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MNZ Interview: Capital BS 005: Toby Lloyd – Tiny Triumph Recordings

30 Jun 2021 // An interview by Bethany Mountford

Capital BS, live to you from our Capital City, Toby Lloyd of Tiny Triumph Recordings chats to us about All-Blacks, gentrification and demo-itis:

Tell us a bit about Tiny Triumph, your role within it, how it came about and everything like that!

I worked in the film industry, and at Park Road Production for close to a decade and the whole time I was working there on the Hobbit films and everything like that I was still producing artists and bands. I ended up getting to a crossroads where I had to decide where my priorities lay, whether it was producing music or mixing film.

I ended up jumping out of film and running the Massey commercial studios, the new ones that they built there for a couple of years. I became the head engineer there and during that time I realised just how prohibitive those large studios are for most bands. I was fortunate enough to work with like Shapeshifter and Hollie Smith and Salmonella Dub and all these incredible artists - but I found that the average three piece Wellington indie band just could not afford those sorts of rates and that was the stuff that I really enjoyed. I didn’t enjoy so much just turning up and hitting record on a really cool band, I preferred being involved in the development of the artist and really properly producing them, which I've been doing for about 15 years.

So my studio was born because of that basically, I saw that in Wellington a lot of artists couldn’t afford the big studios, but if they didn’t go to the big studios then they couldn’t get the quality that you go to big studios for.

I built my studio with the best gear money can buy but did it in a really small footprint so the artists that I work with don’t have to pay a huge amount of money for studio time. It’s done in a way where we can get world class results but using a smaller room rather than a large traditional recording studio room.

Every single day I get bands reaching out wanting to turn up and just record for a day or an hour or whatever but that’s not the way that my studio runs. It’s there as a facility for me to produce them and I only use it to produce artists from. I think that makes my studio a little different to a lot of the other studios around town.

What were the deciding factors in deciding on pursuing music over film?

Well, I still do film. I still mix scores occasionally. The last score I mixed was Savage. The deciding factors were basically that I didn’t become an engineer or a producer because I loved film. I really enjoy film, I mean, working at Park Road I got to mean George Lucas, I got to meet Josh Homme, it was a crazy place. A really inspirational place. Some of my work mates mixed Jurassic Park and Titanic and stuff like that. But at the end of the day it wasn’t music.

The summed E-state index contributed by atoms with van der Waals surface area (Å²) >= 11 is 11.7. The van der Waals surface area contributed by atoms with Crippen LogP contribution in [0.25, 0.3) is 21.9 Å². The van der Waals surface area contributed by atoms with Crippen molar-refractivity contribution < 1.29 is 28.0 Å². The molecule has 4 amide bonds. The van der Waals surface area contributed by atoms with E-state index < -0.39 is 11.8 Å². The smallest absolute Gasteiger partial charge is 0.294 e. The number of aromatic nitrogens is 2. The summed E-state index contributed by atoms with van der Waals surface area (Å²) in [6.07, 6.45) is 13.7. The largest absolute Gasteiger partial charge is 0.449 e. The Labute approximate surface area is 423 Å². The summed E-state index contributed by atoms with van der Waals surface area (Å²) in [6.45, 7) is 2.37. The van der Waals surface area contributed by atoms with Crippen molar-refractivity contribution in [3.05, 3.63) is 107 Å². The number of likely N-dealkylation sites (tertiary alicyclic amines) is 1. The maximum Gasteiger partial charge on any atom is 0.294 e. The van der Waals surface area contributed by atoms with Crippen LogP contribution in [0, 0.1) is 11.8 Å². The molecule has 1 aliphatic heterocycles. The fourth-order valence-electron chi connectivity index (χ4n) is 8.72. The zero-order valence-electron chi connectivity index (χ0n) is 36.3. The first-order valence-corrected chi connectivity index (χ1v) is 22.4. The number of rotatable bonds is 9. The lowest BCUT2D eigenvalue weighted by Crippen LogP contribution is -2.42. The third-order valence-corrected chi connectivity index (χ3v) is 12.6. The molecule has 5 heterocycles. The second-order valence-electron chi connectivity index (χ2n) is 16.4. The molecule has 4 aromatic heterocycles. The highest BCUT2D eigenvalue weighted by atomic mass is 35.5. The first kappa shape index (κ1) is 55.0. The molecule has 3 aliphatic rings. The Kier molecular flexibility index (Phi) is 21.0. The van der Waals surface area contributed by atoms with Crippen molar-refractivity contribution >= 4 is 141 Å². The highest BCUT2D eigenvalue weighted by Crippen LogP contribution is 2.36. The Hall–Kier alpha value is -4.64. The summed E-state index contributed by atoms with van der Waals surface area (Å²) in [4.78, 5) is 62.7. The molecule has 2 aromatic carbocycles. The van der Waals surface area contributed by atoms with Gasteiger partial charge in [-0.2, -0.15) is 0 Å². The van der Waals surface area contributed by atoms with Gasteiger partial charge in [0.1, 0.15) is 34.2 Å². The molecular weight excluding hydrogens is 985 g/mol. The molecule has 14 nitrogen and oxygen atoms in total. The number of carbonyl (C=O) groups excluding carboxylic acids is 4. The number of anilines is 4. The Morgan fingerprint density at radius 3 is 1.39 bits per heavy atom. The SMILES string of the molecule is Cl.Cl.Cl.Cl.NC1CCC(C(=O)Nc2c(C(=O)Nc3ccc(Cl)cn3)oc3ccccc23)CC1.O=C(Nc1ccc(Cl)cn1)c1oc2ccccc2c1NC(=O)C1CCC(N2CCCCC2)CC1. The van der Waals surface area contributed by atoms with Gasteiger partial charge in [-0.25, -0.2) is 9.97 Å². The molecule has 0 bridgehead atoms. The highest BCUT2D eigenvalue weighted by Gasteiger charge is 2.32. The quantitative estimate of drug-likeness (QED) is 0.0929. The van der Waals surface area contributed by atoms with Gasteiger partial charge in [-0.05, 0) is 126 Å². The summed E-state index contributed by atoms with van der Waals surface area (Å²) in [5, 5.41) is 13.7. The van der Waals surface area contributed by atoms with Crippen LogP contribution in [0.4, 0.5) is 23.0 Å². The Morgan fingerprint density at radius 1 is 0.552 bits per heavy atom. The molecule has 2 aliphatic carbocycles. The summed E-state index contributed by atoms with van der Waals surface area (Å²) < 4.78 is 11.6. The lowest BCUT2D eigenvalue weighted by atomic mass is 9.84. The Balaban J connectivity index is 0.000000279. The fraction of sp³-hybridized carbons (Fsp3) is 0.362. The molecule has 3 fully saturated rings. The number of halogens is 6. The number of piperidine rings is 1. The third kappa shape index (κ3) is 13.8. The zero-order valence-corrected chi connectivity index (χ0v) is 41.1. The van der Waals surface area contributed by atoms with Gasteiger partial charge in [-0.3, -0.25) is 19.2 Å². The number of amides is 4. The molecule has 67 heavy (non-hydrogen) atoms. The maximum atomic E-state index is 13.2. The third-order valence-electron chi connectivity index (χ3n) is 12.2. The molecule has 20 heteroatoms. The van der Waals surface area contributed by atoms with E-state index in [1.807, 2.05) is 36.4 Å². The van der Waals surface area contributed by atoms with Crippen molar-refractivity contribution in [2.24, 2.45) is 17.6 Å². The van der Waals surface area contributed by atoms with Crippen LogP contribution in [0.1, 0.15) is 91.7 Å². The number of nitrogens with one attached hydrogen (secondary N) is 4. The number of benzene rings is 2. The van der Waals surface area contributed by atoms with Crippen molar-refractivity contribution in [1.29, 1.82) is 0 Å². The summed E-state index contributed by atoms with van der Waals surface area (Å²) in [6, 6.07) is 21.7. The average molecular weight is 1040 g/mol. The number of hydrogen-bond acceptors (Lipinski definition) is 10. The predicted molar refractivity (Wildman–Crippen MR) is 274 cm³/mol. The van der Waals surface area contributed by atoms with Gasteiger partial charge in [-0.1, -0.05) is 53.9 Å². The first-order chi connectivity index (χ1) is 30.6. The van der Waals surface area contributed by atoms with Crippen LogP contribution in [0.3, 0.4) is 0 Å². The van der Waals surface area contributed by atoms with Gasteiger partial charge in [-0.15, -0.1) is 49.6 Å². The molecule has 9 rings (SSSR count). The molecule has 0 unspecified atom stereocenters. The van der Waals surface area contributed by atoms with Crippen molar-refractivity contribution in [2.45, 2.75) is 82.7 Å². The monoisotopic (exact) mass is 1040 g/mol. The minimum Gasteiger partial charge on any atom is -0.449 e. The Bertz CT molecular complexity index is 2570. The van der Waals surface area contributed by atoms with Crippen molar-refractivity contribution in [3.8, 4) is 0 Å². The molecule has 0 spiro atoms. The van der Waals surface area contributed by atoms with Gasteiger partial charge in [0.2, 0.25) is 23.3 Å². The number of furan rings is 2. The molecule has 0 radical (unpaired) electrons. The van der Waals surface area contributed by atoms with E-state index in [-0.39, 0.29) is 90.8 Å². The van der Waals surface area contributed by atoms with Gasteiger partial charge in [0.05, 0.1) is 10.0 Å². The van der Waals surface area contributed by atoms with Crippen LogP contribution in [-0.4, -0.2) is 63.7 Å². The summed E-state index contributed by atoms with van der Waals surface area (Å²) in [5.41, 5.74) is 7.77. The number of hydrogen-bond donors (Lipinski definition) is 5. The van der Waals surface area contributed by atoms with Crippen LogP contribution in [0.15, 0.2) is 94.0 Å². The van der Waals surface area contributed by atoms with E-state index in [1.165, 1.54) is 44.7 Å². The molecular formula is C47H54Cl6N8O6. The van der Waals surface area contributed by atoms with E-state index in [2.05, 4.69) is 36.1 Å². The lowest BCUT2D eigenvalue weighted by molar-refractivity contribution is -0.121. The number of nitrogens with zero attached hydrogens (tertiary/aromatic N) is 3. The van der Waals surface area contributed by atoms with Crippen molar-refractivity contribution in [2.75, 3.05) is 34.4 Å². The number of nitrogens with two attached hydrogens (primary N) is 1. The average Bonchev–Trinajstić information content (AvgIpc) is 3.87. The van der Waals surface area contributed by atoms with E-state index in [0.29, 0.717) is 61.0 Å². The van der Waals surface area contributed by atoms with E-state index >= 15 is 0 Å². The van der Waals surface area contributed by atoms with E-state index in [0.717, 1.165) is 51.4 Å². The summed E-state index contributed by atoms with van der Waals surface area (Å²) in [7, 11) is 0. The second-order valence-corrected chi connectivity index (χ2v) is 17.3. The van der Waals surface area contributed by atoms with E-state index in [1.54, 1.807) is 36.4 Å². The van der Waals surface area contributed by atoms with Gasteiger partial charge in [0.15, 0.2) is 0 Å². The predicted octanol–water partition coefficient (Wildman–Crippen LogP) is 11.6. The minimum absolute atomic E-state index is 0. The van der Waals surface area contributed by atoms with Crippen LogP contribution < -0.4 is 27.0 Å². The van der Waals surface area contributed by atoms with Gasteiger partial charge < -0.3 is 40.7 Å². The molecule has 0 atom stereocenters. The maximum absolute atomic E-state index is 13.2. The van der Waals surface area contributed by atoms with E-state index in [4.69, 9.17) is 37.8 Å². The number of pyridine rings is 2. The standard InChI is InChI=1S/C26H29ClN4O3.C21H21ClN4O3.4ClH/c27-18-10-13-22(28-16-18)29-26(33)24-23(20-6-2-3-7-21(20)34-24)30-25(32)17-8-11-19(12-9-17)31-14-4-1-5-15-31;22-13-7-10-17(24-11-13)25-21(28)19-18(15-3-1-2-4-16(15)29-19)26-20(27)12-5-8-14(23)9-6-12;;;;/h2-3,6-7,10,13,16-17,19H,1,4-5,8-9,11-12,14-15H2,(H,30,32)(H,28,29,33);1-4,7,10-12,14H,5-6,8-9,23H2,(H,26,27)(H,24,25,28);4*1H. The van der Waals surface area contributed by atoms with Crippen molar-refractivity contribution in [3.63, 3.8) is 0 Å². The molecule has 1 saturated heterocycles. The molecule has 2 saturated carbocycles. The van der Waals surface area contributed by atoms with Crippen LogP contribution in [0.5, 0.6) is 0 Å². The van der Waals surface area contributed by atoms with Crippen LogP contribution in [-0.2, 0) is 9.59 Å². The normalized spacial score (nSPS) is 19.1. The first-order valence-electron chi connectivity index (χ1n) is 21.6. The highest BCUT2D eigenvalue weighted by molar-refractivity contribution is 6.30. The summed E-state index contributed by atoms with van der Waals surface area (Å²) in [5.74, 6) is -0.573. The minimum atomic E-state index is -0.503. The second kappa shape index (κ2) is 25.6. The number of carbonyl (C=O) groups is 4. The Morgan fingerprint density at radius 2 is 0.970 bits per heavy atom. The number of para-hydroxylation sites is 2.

Someone writes a script for a film and they have a vision for what they want that film to be and then they get a producer who has a vision of what they want that film to be and then they hire a director and the director has a vision of what they want the film to be and then they hire a casting director and so on and so forth and by the time it comes out it 
doesn’t really feel like it’s anybody’s vision it feels like it’s a vision by committee.


The thing that I love about music is that I can listen to a Jeff Buckley song and you can just hear his soul, you know? You can hear that it 
actually really means something to them, and that’s something that I really care about as an artist and as a producer. Working with people who really care about what they’re doing, and you can feel it.

You’d say you’re quite involved in the Wellington music scene?

Oh absolutelyyeah, Wellington is home. I think I’ve been really fortunate to work with a lot of up and coming Wellington acts. It’s really vibrant scene in Wellington at the moment, there’s so much cool music and so many of my favourite bands are playing at the moment.

definitely feel like I’m kind of part of the scene. Even though I’m kind of in a weird position, because I work in my studio every single day it means that I don’t get out to shows as much as I’d like. I definitely make an effort to get out to gigs when it’s an artist that I’ve produced, especially like an album release show.

But to me the most important thing is every day that I show up to work, I'm giving the artist that I'm working with the best version of myself. I definitely find that if I go out to shows then I turn up to the studio a little bit hazy and you know. I feel an intense sense of responsibility towards the artists that I work with so it’s really important to me that I turn up to the studio excited and energetic.

What role do you think recording studios such as yours play in supporting NZ music?

I think it’s really really vital. A lot of bands that I work with go down the route of trying to do it themselves. Which is great, it’s so cool that we’re in a day and age where they can do that and should try and do that. But inevitably what happens is that a lot of bands end up reaching a feeling sonically, when they’re comparing themselves to bands that they love from overseas, that oftentimes their production is less wanting.